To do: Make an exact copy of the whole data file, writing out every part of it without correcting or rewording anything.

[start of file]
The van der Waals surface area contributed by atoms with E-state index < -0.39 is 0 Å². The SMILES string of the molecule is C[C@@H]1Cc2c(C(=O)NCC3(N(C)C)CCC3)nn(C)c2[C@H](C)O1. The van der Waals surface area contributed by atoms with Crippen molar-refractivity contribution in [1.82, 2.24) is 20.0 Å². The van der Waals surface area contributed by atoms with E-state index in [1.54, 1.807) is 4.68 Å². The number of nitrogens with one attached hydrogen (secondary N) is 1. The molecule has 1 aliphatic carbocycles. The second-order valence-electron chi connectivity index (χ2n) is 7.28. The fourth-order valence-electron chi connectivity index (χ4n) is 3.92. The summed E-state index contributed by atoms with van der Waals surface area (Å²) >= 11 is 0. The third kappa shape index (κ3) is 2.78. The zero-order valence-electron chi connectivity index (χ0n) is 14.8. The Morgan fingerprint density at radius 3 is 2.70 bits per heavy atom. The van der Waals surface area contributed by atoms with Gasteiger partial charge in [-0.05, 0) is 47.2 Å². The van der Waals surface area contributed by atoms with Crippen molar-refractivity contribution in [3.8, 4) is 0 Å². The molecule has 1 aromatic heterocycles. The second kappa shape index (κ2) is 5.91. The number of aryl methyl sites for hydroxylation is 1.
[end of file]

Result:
The van der Waals surface area contributed by atoms with E-state index < -0.39 is 0 Å². The SMILES string of the molecule is C[C@@H]1Cc2c(C(=O)NCC3(N(C)C)CCC3)nn(C)c2[C@H](C)O1. The van der Waals surface area contributed by atoms with Crippen molar-refractivity contribution in [1.82, 2.24) is 20.0 Å². The van der Waals surface area contributed by atoms with E-state index in [1.54, 1.807) is 4.68 Å². The number of nitrogens with one attached hydrogen (secondary N) is 1. The molecule has 1 aliphatic carbocycles. The second-order valence-electron chi connectivity index (χ2n) is 7.28. The fourth-order valence-electron chi connectivity index (χ4n) is 3.92. The summed E-state index contributed by atoms with van der Waals surface area (Å²) >= 11 is 0. The third kappa shape index (κ3) is 2.78. The zero-order valence-electron chi connectivity index (χ0n) is 14.8. The Morgan fingerprint density at radius 3 is 2.70 bits per heavy atom. The van der Waals surface area contributed by atoms with Gasteiger partial charge in [-0.05, 0) is 47.2 Å². The van der Waals surface area contributed by atoms with Crippen molar-refractivity contribution in [3.8, 4) is 0 Å². The molecule has 1 aromatic heterocycles. The second kappa shape index (κ2) is 5.91. The number of aryl methyl sites for hydroxylation is 1.